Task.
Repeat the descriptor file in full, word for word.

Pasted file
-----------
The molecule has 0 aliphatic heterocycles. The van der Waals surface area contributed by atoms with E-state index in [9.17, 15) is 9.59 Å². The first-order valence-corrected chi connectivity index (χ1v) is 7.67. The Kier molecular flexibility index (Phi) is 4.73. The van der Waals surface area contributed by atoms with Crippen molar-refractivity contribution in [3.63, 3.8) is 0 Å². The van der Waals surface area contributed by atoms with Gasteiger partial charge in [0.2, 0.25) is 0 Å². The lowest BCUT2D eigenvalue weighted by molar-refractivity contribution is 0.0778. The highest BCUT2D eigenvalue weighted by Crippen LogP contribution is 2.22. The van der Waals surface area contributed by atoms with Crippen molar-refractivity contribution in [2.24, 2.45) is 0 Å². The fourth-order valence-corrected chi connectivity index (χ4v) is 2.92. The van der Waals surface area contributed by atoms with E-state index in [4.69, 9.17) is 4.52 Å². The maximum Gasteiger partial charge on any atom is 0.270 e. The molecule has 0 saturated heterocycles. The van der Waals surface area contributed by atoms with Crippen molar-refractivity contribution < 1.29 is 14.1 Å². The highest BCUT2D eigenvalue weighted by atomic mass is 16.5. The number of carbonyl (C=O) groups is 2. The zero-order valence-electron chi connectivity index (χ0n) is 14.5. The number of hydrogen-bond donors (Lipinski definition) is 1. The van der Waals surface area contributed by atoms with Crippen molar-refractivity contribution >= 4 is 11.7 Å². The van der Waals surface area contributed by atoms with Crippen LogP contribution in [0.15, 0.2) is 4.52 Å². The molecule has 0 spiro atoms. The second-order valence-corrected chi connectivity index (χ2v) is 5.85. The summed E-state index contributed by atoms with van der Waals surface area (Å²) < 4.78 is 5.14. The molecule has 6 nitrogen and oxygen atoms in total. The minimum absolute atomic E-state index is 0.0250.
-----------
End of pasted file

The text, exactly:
The molecule has 0 aliphatic heterocycles. The van der Waals surface area contributed by atoms with E-state index in [9.17, 15) is 9.59 Å². The first-order valence-corrected chi connectivity index (χ1v) is 7.67. The Kier molecular flexibility index (Phi) is 4.73. The van der Waals surface area contributed by atoms with Crippen molar-refractivity contribution in [3.63, 3.8) is 0 Å². The van der Waals surface area contributed by atoms with Gasteiger partial charge in [0.2, 0.25) is 0 Å². The lowest BCUT2D eigenvalue weighted by molar-refractivity contribution is 0.0778. The highest BCUT2D eigenvalue weighted by Crippen LogP contribution is 2.22. The van der Waals surface area contributed by atoms with Crippen molar-refractivity contribution in [2.24, 2.45) is 0 Å². The fourth-order valence-corrected chi connectivity index (χ4v) is 2.92. The van der Waals surface area contributed by atoms with E-state index in [4.69, 9.17) is 4.52 Å². The maximum Gasteiger partial charge on any atom is 0.270 e. The molecule has 0 saturated heterocycles. The van der Waals surface area contributed by atoms with Crippen molar-refractivity contribution < 1.29 is 14.1 Å². The highest BCUT2D eigenvalue weighted by atomic mass is 16.5. The number of carbonyl (C=O) groups is 2. The zero-order valence-electron chi connectivity index (χ0n) is 14.5. The number of hydrogen-bond donors (Lipinski definition) is 1. The van der Waals surface area contributed by atoms with Crippen molar-refractivity contribution >= 4 is 11.7 Å². The van der Waals surface area contributed by atoms with Crippen LogP contribution in [0.15, 0.2) is 4.52 Å². The molecule has 0 spiro atoms. The second-order valence-corrected chi connectivity index (χ2v) is 5.85. The summed E-state index contributed by atoms with van der Waals surface area (Å²) < 4.78 is 5.14. The molecule has 6 nitrogen and oxygen atoms in total. The minimum absolute atomic E-state index is 0.0250.